Singing trees: A reflection

The following quotation was received from a parent who participated in the Twilight Seminar Series facilitated by Professor Carla Rinaldi, Jan Millikan,  Fr Denis Edwards,  Dr James McEvoy and Helen O’Brien.

Singing trees for some reason brought to mind poetry from Song of Solomon –  it captures something of the flavour of this late winter workshop and it’s possibilities for Catholic Education I think:

“Arise, my love, my beautiful one, and come away,  for behold, the winter is past; the rain is over and gone. The flowers appear on the earth, the time of singing has come,
and the voice of the turtledove is heard in our land”


The broader, wholistic definition of competence today reminded me of  Denis Edwards’ notion of  “integrity” whereby all creatures are equipped by the Creator with everything we need to live life fully and abundantly.

The Giardina Publica  singing trees project. 
Anthropomorphic perspective on trees –  deeply creative and imaginative metaphysical thinking, not far away from theologising.  How wonderful that these children and their teachers were comfortable in the ‘unmeasurable realm’.   An encouragement for Catholic educators to foster childrens creative and imaginative questioning/theorising  around spirit, God, the unseen, mystery, divinity?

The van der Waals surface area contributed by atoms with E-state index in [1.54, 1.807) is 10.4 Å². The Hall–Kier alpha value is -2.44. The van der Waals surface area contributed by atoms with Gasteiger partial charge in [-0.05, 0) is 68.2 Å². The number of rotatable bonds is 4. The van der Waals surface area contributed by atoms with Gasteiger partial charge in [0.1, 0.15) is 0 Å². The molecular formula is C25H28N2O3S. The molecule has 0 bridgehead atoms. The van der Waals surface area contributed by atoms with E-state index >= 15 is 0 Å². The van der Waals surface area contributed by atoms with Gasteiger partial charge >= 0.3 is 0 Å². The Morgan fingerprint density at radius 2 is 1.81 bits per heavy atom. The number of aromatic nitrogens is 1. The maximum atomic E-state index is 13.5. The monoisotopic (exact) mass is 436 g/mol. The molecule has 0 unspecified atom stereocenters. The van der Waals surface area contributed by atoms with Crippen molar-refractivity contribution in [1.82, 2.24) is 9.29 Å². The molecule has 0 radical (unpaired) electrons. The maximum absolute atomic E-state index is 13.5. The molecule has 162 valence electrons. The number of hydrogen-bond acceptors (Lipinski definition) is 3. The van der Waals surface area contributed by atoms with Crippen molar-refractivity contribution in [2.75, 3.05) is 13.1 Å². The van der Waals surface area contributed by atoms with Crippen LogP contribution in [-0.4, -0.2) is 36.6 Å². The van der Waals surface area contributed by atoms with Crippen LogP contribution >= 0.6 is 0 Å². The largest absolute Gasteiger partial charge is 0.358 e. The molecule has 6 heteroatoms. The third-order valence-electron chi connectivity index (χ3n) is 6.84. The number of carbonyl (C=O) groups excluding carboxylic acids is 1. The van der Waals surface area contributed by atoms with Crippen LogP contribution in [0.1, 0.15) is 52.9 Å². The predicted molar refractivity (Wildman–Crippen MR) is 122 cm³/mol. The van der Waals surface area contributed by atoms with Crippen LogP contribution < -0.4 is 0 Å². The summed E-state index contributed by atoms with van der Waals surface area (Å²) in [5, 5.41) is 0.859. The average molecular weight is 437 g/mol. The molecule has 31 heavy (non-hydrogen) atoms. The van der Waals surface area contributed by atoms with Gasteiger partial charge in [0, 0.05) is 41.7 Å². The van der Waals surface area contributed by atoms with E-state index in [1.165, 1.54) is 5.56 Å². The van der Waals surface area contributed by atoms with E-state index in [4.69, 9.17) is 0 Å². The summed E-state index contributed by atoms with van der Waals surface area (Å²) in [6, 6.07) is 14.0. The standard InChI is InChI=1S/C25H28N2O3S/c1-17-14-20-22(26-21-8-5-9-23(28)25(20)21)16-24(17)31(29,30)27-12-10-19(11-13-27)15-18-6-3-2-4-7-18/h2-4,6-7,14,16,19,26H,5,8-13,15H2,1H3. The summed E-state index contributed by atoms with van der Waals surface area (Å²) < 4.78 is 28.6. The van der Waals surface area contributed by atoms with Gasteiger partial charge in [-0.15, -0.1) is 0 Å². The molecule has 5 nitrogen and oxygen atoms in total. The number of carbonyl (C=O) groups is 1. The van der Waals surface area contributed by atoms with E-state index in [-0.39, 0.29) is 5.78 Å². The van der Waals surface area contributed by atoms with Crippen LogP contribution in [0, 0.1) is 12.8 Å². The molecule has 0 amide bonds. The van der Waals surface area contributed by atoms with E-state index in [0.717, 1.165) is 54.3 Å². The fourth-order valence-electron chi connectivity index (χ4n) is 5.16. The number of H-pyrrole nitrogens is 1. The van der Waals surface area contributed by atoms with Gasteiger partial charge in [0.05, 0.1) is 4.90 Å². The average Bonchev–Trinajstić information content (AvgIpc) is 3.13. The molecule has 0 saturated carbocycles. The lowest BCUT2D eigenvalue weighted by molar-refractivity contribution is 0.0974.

The cognitive and meta-cognitive capabilities of the children in this project were astonishing and their ‘products’ were high level art.  We are more used to seeing this level of thinking and work in an adult artist.

The singing trees project also reflects the extraordinary competency of Reggio teachers  – they’ve taken their role to an art form.   “Explain, enlarge, begin research”; I’d like to know more about these arts so I can foster equally rich learning in my own family.

Teaching in the cracks, Helen O’Brien

Overwhelming endorsement from the top to think large about learning and teaching, beyond existing system and political constraints. It brought to mind Isiah to the people of Zion

“Enlarge the place of your tent, stretch your tent curtains wide, do not hold back; lengthen your cords, strengthen your stakes.”

How can CESA  lift up teachers who are already doing ‘teaching in the cracks’ ……..  Would love to hear more from them about their ‘art’ and as a parent support, honour  and encourage these teachers.  Can we find ways to celebrate and perhaps ‘document’ these highly competent teachers at work and make visible their art to other teachers, parents, parish communities, student teachers.


Beauty as a right and a form of love and learning.  Inspiration for CESA here, especially in respect to school grounds.  Our moral and civil duty to “roll up the ashphalt” as Denis Edwards puts it in one of his books.

Deep thanks for today.  Merenia

Leave a Reply

Your email address will not be published. Required fields are marked *

Subscribe By Email

Get every new post delivered right to your inbox.

Please prove that you are not a robot.

Skip to toolbar